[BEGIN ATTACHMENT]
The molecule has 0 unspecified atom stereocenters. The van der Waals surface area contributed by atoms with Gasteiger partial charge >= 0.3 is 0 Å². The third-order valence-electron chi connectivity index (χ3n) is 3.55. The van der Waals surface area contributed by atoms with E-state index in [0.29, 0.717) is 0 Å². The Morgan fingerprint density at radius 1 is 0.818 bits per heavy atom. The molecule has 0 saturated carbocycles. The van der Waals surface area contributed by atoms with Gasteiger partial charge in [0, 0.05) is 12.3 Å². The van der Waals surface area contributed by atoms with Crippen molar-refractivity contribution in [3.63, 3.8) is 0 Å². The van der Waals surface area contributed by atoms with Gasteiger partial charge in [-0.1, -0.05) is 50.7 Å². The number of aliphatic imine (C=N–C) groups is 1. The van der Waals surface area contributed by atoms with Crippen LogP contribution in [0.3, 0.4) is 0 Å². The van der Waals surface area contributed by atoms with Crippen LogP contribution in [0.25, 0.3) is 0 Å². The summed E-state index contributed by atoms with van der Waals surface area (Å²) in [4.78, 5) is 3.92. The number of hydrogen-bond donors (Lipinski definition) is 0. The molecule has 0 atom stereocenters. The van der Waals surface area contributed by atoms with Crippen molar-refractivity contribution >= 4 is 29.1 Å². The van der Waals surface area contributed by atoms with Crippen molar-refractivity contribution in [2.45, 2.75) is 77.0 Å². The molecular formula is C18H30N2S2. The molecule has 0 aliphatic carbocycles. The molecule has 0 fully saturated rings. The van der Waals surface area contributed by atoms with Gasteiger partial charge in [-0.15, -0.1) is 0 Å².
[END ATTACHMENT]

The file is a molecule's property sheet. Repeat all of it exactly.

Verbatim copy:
The molecule has 0 unspecified atom stereocenters. The van der Waals surface area contributed by atoms with Gasteiger partial charge >= 0.3 is 0 Å². The third-order valence-electron chi connectivity index (χ3n) is 3.55. The van der Waals surface area contributed by atoms with E-state index in [0.29, 0.717) is 0 Å². The Morgan fingerprint density at radius 1 is 0.818 bits per heavy atom. The molecule has 0 saturated carbocycles. The van der Waals surface area contributed by atoms with Gasteiger partial charge in [0, 0.05) is 12.3 Å². The van der Waals surface area contributed by atoms with Crippen molar-refractivity contribution in [3.63, 3.8) is 0 Å². The van der Waals surface area contributed by atoms with Gasteiger partial charge in [-0.1, -0.05) is 50.7 Å². The number of aliphatic imine (C=N–C) groups is 1. The van der Waals surface area contributed by atoms with Crippen LogP contribution in [0.3, 0.4) is 0 Å². The van der Waals surface area contributed by atoms with Crippen LogP contribution in [0.25, 0.3) is 0 Å². The summed E-state index contributed by atoms with van der Waals surface area (Å²) in [4.78, 5) is 3.92. The number of hydrogen-bond donors (Lipinski definition) is 0. The molecule has 0 atom stereocenters. The van der Waals surface area contributed by atoms with Crippen molar-refractivity contribution >= 4 is 29.1 Å². The van der Waals surface area contributed by atoms with Crippen molar-refractivity contribution in [2.45, 2.75) is 77.0 Å². The molecular formula is C18H30N2S2. The molecule has 0 aliphatic carbocycles. The molecule has 0 fully saturated rings. The van der Waals surface area contributed by atoms with Gasteiger partial charge in [-0.15, -0.1) is 0 Å².